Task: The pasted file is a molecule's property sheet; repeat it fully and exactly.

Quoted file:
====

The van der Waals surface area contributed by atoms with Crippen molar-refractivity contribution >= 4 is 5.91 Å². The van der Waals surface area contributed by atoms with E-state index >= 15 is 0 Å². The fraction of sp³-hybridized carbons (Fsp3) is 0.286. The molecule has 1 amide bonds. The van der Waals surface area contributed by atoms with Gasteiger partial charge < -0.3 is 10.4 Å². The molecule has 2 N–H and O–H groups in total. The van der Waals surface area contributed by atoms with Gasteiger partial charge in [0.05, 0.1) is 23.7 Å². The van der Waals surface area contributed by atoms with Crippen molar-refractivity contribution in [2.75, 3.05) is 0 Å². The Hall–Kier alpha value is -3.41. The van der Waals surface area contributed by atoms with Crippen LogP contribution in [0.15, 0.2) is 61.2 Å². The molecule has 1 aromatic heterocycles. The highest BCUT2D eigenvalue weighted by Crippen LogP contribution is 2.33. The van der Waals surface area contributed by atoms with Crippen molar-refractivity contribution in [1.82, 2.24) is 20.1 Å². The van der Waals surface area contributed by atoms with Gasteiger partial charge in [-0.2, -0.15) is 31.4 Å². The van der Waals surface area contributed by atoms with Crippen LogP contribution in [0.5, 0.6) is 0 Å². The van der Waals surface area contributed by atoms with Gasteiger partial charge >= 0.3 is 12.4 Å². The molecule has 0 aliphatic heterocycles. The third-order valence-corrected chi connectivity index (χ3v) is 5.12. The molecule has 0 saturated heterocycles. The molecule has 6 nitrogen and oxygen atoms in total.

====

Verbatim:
The van der Waals surface area contributed by atoms with Crippen molar-refractivity contribution >= 4 is 5.91 Å². The van der Waals surface area contributed by atoms with E-state index >= 15 is 0 Å². The fraction of sp³-hybridized carbons (Fsp3) is 0.286. The molecule has 1 amide bonds. The van der Waals surface area contributed by atoms with Gasteiger partial charge < -0.3 is 10.4 Å². The molecule has 2 N–H and O–H groups in total. The van der Waals surface area contributed by atoms with Gasteiger partial charge in [0.05, 0.1) is 23.7 Å². The van der Waals surface area contributed by atoms with Crippen molar-refractivity contribution in [2.75, 3.05) is 0 Å². The Hall–Kier alpha value is -3.41. The van der Waals surface area contributed by atoms with Crippen LogP contribution in [0.15, 0.2) is 61.2 Å². The molecule has 1 aromatic heterocycles. The highest BCUT2D eigenvalue weighted by Crippen LogP contribution is 2.33. The van der Waals surface area contributed by atoms with Crippen molar-refractivity contribution in [1.82, 2.24) is 20.1 Å². The van der Waals surface area contributed by atoms with Gasteiger partial charge in [-0.2, -0.15) is 31.4 Å². The van der Waals surface area contributed by atoms with Crippen LogP contribution in [0.5, 0.6) is 0 Å². The van der Waals surface area contributed by atoms with Gasteiger partial charge >= 0.3 is 12.4 Å². The molecule has 0 aliphatic heterocycles. The third-order valence-corrected chi connectivity index (χ3v) is 5.12. The molecule has 0 saturated heterocycles. The molecule has 6 nitrogen and oxygen atoms in total.